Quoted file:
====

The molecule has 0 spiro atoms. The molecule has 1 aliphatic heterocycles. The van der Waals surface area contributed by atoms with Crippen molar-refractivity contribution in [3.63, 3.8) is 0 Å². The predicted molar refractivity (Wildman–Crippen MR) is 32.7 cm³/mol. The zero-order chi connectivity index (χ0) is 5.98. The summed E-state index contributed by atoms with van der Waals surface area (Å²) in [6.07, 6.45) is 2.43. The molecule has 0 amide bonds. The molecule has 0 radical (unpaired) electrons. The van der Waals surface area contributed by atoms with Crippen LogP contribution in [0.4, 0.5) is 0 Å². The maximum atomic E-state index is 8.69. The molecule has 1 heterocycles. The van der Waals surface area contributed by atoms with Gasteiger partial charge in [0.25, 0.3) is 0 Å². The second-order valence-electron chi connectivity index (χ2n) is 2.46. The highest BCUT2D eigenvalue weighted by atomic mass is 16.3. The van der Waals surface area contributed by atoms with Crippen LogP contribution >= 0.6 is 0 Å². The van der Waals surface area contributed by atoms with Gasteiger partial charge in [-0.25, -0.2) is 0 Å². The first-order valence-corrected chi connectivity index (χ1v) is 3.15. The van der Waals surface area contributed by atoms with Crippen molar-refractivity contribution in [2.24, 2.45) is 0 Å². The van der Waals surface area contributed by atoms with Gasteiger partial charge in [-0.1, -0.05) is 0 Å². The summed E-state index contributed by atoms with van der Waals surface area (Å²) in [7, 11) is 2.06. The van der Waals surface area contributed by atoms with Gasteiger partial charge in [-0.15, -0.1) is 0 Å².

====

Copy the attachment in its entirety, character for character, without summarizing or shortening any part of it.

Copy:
The molecule has 0 spiro atoms. The molecule has 1 aliphatic heterocycles. The van der Waals surface area contributed by atoms with Crippen molar-refractivity contribution in [3.63, 3.8) is 0 Å². The predicted molar refractivity (Wildman–Crippen MR) is 32.7 cm³/mol. The zero-order chi connectivity index (χ0) is 5.98. The summed E-state index contributed by atoms with van der Waals surface area (Å²) in [6.07, 6.45) is 2.43. The molecule has 0 amide bonds. The molecule has 0 radical (unpaired) electrons. The van der Waals surface area contributed by atoms with Crippen LogP contribution in [0.4, 0.5) is 0 Å². The maximum atomic E-state index is 8.69. The molecule has 1 heterocycles. The van der Waals surface area contributed by atoms with Gasteiger partial charge in [0.25, 0.3) is 0 Å². The second-order valence-electron chi connectivity index (χ2n) is 2.46. The highest BCUT2D eigenvalue weighted by atomic mass is 16.3. The van der Waals surface area contributed by atoms with Crippen LogP contribution >= 0.6 is 0 Å². The van der Waals surface area contributed by atoms with Gasteiger partial charge in [-0.25, -0.2) is 0 Å². The first-order valence-corrected chi connectivity index (χ1v) is 3.15. The van der Waals surface area contributed by atoms with Crippen molar-refractivity contribution in [2.24, 2.45) is 0 Å². The van der Waals surface area contributed by atoms with Gasteiger partial charge in [-0.1, -0.05) is 0 Å². The summed E-state index contributed by atoms with van der Waals surface area (Å²) in [7, 11) is 2.06. The van der Waals surface area contributed by atoms with Gasteiger partial charge in [-0.15, -0.1) is 0 Å².